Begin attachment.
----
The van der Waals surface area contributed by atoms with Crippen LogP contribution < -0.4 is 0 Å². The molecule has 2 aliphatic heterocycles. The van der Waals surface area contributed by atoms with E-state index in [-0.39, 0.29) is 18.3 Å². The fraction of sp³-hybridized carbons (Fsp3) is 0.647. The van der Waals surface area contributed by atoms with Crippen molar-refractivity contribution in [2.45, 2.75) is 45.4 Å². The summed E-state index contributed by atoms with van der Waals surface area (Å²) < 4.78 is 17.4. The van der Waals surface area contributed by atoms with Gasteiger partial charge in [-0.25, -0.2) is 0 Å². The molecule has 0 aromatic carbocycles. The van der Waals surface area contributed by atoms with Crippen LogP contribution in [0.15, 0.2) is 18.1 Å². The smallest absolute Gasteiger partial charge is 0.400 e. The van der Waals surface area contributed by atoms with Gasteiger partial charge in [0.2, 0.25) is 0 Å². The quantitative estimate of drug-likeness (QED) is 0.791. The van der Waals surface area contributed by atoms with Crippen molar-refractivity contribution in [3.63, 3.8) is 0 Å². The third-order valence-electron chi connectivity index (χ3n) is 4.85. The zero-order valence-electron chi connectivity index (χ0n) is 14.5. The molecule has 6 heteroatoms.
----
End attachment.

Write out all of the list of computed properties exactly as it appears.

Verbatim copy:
The van der Waals surface area contributed by atoms with Crippen LogP contribution < -0.4 is 0 Å². The molecule has 2 aliphatic heterocycles. The van der Waals surface area contributed by atoms with E-state index in [-0.39, 0.29) is 18.3 Å². The fraction of sp³-hybridized carbons (Fsp3) is 0.647. The van der Waals surface area contributed by atoms with Crippen molar-refractivity contribution in [2.45, 2.75) is 45.4 Å². The summed E-state index contributed by atoms with van der Waals surface area (Å²) < 4.78 is 17.4. The van der Waals surface area contributed by atoms with Gasteiger partial charge in [-0.25, -0.2) is 0 Å². The molecule has 0 aromatic carbocycles. The van der Waals surface area contributed by atoms with Crippen LogP contribution in [0.15, 0.2) is 18.1 Å². The smallest absolute Gasteiger partial charge is 0.400 e. The van der Waals surface area contributed by atoms with Gasteiger partial charge in [0.2, 0.25) is 0 Å². The quantitative estimate of drug-likeness (QED) is 0.791. The van der Waals surface area contributed by atoms with Crippen molar-refractivity contribution in [3.63, 3.8) is 0 Å². The third-order valence-electron chi connectivity index (χ3n) is 4.85. The zero-order valence-electron chi connectivity index (χ0n) is 14.5. The molecule has 6 heteroatoms.